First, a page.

As evident in the efforts of Margery Kempe to have the privilege of wearing white, a color permitted to unmarried women, dress marked one's position in the Middle Ages. The bishop wears a chasuble, a circular robe with an opening for the head; at his neck the embroidered border of the amice is visible. His gloves are also embroidered, at the cuffs, and with a circle on the back of the hand. In his hand is the staff of the crosier (top not shown). Over his left wrist hangs a longish strip of cloth called a maniple. An archbishop, shown here, has the privilege of wearing the pallium, a Y-shaped vestment worn over the chasuble, as a sign of his participation in the supreme pastor power of the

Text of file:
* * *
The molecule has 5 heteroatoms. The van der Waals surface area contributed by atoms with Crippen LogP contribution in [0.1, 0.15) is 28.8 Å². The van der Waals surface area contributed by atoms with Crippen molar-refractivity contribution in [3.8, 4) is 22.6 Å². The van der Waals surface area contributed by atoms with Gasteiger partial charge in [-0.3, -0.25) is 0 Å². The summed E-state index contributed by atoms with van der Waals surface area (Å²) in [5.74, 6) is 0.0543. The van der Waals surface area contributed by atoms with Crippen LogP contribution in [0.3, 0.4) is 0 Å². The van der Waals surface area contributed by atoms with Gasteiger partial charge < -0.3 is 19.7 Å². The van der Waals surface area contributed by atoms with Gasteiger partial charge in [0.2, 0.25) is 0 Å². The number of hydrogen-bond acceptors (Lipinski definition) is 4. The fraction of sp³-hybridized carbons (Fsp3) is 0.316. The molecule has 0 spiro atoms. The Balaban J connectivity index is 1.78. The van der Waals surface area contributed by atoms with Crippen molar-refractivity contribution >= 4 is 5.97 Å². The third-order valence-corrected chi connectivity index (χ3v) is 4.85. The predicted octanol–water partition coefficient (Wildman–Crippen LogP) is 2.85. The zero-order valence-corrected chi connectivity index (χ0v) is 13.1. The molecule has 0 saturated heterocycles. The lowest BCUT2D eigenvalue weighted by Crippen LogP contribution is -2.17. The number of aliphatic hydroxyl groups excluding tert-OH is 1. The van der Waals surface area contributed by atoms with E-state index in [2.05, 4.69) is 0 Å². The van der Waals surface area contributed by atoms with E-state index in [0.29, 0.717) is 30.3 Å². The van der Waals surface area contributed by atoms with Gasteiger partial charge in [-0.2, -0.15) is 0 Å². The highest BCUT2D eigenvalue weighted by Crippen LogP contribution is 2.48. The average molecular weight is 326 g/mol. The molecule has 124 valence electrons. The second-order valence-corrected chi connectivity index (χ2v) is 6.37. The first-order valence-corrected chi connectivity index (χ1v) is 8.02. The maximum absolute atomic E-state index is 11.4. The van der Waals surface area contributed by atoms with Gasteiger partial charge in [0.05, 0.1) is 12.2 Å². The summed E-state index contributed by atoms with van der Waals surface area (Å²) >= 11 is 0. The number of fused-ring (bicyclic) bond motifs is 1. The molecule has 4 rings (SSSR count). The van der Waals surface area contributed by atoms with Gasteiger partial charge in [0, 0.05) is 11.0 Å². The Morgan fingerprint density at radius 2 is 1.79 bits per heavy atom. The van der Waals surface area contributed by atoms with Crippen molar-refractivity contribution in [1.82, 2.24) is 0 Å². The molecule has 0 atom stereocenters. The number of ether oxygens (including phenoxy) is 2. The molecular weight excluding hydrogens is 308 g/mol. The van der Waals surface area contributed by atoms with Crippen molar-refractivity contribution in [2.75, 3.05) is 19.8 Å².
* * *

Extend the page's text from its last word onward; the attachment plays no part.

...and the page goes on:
Church. (Viollet-le-Duc, Mobilier 1:167)

back to "worship"